Confidential information is your work product. It’s extremely valuable and should be protected.
But let’s be honest, passwords are annoying. These days, we need a password or PIN everywhere. We have so many that we can’t keep track of them all. We forget to update them; and when we do, it’s difficult to come up with effective ones that we can still remember, so we procrastinate changing them for months, even years. We all know this is bad, but the alternative – the painful, irritating password creation and memorization process – is sometimes more than we can tolerate.
While we may find them annoying, and even take them for granted, it is important to remember why passwords are important: passwords are often the first (and possibly only) defense against intrusion. They protect personal information – information we don’t want anyone and everyone to know. In our personal lives, this means financial information, health data, and private documents. In a professional context, this may encompass anything considered crucial to the success of the organization: trade secrets, financial data, intellectual property, customer lists, etc.
Passwords are simpler and cheaper than other, more secure forms of authentication like special key cards, fingerprint ID machines, and retinal scanners. They provide a simple, direct means of protecting a system or account. For the sake of this article, we’ll define a ‘password’ as a word, a phrase, or combination of miscellaneous characters that authenticates the identity of the user. Passwords are generally used in combination with some form of identification, such as a username, account number, or e-mail address. While a username establishes the identity of the user for the computer or system, the password, which is known only to the authorized user, authenticates that the user is who he or she claims to be. This means that their function is to “prove to the system that you are who you say you are”.
The Association of Records Managers estimates that millions of emails are sent to the wrong recipient every year, many with sensitive company or personal information attached. Email applications such as gmail, outlook or even apples ‘Mail’ app automatically fill email addresses based on the first few characters entered. Many users quickly press send by simple habit, resulting in many of these accidental submissions. This, combined with hundreds of other potentially compromising events leads us to use password authentication more and more every day.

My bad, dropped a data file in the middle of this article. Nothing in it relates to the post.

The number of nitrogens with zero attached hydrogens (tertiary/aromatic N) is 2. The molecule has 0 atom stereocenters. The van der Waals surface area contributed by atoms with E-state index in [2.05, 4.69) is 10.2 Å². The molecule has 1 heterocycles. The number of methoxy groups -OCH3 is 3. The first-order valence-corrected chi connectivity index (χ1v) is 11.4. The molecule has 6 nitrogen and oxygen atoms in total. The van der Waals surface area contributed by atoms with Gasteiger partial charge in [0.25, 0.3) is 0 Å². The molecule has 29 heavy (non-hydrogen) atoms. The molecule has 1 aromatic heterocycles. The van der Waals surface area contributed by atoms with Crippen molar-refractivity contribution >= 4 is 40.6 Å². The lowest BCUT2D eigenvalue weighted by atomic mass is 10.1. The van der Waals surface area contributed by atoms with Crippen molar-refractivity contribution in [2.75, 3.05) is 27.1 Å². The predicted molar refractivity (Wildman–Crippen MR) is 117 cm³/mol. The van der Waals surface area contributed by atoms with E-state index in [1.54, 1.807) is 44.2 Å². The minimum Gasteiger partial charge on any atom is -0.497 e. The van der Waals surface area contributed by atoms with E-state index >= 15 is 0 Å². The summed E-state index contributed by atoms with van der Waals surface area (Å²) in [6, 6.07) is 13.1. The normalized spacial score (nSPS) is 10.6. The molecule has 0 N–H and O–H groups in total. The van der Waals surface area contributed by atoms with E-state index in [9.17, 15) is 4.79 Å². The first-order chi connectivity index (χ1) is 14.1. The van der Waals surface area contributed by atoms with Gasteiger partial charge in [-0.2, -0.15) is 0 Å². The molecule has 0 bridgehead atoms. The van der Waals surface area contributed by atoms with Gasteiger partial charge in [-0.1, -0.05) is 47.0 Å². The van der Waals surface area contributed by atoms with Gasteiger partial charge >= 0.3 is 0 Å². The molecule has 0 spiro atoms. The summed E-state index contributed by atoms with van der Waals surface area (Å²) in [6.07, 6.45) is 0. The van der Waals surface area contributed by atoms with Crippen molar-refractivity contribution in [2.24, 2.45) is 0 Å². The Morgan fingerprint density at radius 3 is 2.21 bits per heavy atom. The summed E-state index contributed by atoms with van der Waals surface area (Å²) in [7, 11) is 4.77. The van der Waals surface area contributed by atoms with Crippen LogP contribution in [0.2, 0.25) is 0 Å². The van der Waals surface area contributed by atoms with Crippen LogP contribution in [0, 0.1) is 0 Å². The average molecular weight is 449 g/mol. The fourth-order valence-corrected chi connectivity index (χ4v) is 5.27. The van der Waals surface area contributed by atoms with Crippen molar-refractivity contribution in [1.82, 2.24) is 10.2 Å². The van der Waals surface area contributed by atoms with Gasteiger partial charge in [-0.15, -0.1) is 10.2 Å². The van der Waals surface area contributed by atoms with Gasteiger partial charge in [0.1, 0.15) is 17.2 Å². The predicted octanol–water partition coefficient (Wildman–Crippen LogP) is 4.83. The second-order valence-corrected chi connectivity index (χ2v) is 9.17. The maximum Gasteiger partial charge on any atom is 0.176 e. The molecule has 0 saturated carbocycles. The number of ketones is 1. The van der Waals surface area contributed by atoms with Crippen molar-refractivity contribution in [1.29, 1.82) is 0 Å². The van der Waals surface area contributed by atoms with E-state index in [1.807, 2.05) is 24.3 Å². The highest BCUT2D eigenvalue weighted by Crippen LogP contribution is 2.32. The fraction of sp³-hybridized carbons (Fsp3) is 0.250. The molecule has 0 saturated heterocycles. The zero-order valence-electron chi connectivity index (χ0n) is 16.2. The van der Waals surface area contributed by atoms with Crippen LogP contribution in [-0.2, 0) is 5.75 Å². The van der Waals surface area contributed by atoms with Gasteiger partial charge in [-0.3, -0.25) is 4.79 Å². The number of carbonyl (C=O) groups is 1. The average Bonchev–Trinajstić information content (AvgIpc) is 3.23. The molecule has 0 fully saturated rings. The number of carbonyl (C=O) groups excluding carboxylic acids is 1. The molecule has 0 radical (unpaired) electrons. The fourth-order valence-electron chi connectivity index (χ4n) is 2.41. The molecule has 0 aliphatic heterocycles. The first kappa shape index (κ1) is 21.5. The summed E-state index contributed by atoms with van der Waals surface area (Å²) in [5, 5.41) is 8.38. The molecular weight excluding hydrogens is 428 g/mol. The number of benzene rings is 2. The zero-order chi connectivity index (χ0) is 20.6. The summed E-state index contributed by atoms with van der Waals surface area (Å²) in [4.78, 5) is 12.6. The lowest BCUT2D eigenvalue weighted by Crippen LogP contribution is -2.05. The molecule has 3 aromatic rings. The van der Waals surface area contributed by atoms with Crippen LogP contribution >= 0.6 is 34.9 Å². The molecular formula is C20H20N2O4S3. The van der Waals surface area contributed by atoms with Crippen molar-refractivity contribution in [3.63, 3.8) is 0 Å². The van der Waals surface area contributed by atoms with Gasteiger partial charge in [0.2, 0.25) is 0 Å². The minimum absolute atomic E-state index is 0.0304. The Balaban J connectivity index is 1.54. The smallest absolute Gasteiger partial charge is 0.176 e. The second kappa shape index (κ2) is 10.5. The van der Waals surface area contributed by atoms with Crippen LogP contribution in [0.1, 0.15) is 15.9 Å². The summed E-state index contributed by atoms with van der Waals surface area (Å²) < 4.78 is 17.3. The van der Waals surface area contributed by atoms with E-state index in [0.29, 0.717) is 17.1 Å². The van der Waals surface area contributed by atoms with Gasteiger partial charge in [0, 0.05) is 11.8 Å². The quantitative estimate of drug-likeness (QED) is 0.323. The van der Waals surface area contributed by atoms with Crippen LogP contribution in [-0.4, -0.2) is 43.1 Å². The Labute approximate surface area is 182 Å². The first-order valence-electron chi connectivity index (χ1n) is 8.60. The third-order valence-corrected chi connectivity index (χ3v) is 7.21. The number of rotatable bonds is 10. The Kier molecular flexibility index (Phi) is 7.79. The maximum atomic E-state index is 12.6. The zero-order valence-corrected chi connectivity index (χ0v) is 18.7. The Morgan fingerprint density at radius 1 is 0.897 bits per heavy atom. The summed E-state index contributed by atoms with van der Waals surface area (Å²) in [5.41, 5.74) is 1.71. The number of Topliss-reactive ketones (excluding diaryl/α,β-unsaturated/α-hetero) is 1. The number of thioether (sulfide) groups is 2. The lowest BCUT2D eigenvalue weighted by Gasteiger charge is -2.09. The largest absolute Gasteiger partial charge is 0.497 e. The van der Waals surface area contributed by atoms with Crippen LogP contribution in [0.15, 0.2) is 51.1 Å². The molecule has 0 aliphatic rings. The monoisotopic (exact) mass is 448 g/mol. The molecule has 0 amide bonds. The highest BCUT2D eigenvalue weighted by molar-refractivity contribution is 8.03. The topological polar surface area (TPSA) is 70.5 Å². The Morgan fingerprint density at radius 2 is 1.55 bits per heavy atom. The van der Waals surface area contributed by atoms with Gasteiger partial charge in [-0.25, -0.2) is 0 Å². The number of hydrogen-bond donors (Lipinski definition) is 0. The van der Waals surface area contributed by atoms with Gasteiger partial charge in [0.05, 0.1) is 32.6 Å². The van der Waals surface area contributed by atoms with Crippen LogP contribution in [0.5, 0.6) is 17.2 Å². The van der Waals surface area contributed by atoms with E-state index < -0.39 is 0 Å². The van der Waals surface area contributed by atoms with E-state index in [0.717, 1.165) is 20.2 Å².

Who we are
crackmypassword.com is a public offering of the professional services wing of PLATINUM Intelligent Data Solutions, a Dallas based Litigation Support Technology consultancy established in 2001. Our team operates from our headquarters downtown, Dallas Texas under extremely secure conditions. We’ve worked on literally thousands of extremely high profile clients including Lockheed Martin, Halliburton, the Securities and Exchange Commission (SEC), The Department of Justice (DOJ), Dell, Microsoft, Intel, Apple, Cisco and many, many more.
Data security is our business and confidentiality is our promise. Your confidential material is in good hands, managed by a professional team of U.S. based data managers.
common password recovery assignments
Invented by Adobe Systems and perfected over 20 years, Portable Document Format (PDF) is now an open standard for electronic document exchange maintained by the International Organization for Standardization (ISO).
Outlook Recovery (PST)
Microsoft Outlook is a personal information manager from Microsoft, available as a part of the Microsoft Office suite. The current version is Microsoft Office Outlook 2010 for Windows and Microsoft Office Outlook 2011 for Mac.
Microsoft Excel is a commercial spreadsheet application written and distributed by Microsoft for Microsoft Windows and Mac OS X. Excel was the original ‘Killer App’ for PC’s, largely responsible for the integration of PC systems in the workplace.
QuickBooks is Intuit Inc’s set of software solutions designed to manage payroll, inventory, sales and other needs of a small business. Quickbooks supports strong encryption and security features. Possibly the most popular SMB accounting system in the world.
Microsoft Word is a proprietary word processor designed by Microsoft. It was first released in 1983 under the name Multi-Tool Word for Xenix systems. It is the most popular word processor software ever developed.
Peachtree Accounting is business management software published by Sage Software and sold primarily in the United States. There have been several generations of software sold under the Peachtree Accounting name. In many cases the only direct competitor to Intuit’s Quickbooks.